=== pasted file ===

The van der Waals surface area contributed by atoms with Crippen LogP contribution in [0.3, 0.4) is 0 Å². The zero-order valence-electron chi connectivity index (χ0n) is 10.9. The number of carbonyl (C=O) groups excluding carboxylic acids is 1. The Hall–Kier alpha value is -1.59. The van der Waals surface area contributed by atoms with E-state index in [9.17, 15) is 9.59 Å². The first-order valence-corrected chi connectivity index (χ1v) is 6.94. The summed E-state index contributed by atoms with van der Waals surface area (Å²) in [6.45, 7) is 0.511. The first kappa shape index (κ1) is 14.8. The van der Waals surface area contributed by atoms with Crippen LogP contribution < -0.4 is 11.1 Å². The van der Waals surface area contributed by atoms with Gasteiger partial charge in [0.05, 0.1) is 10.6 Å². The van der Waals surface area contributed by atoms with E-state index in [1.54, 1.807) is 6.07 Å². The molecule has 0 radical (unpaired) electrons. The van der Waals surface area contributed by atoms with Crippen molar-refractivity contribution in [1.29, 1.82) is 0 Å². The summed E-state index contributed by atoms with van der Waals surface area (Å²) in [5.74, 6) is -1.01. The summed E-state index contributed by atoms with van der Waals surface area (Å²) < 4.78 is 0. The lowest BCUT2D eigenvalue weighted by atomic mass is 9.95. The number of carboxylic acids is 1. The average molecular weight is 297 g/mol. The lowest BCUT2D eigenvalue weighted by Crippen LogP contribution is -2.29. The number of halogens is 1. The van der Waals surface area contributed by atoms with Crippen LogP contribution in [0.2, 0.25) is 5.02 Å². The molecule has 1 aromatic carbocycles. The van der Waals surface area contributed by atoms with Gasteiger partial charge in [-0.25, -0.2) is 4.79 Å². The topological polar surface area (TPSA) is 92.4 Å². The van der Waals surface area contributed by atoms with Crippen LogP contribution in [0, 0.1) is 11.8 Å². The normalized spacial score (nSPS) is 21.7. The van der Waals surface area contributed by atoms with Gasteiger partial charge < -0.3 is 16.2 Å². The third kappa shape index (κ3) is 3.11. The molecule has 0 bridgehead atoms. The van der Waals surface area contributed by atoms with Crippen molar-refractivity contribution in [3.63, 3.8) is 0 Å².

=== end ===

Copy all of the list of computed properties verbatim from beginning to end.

The van der Waals surface area contributed by atoms with Crippen LogP contribution in [0.3, 0.4) is 0 Å². The zero-order valence-electron chi connectivity index (χ0n) is 10.9. The number of carbonyl (C=O) groups excluding carboxylic acids is 1. The Hall–Kier alpha value is -1.59. The van der Waals surface area contributed by atoms with E-state index in [9.17, 15) is 9.59 Å². The first-order valence-corrected chi connectivity index (χ1v) is 6.94. The summed E-state index contributed by atoms with van der Waals surface area (Å²) in [6.45, 7) is 0.511. The first kappa shape index (κ1) is 14.8. The van der Waals surface area contributed by atoms with Crippen LogP contribution < -0.4 is 11.1 Å². The van der Waals surface area contributed by atoms with Gasteiger partial charge in [0.05, 0.1) is 10.6 Å². The van der Waals surface area contributed by atoms with E-state index in [1.54, 1.807) is 6.07 Å². The molecule has 0 radical (unpaired) electrons. The van der Waals surface area contributed by atoms with Crippen molar-refractivity contribution in [1.29, 1.82) is 0 Å². The summed E-state index contributed by atoms with van der Waals surface area (Å²) in [5.74, 6) is -1.01. The summed E-state index contributed by atoms with van der Waals surface area (Å²) < 4.78 is 0. The lowest BCUT2D eigenvalue weighted by atomic mass is 9.95. The number of carboxylic acids is 1. The average molecular weight is 297 g/mol. The lowest BCUT2D eigenvalue weighted by Crippen LogP contribution is -2.29. The number of halogens is 1. The van der Waals surface area contributed by atoms with Crippen LogP contribution in [0.2, 0.25) is 5.02 Å². The molecule has 1 aromatic carbocycles. The van der Waals surface area contributed by atoms with Gasteiger partial charge in [-0.25, -0.2) is 4.79 Å². The topological polar surface area (TPSA) is 92.4 Å². The van der Waals surface area contributed by atoms with Crippen LogP contribution in [0, 0.1) is 11.8 Å². The normalized spacial score (nSPS) is 21.7. The van der Waals surface area contributed by atoms with Gasteiger partial charge < -0.3 is 16.2 Å². The third kappa shape index (κ3) is 3.11. The molecule has 0 bridgehead atoms. The van der Waals surface area contributed by atoms with Crippen molar-refractivity contribution in [3.63, 3.8) is 0 Å².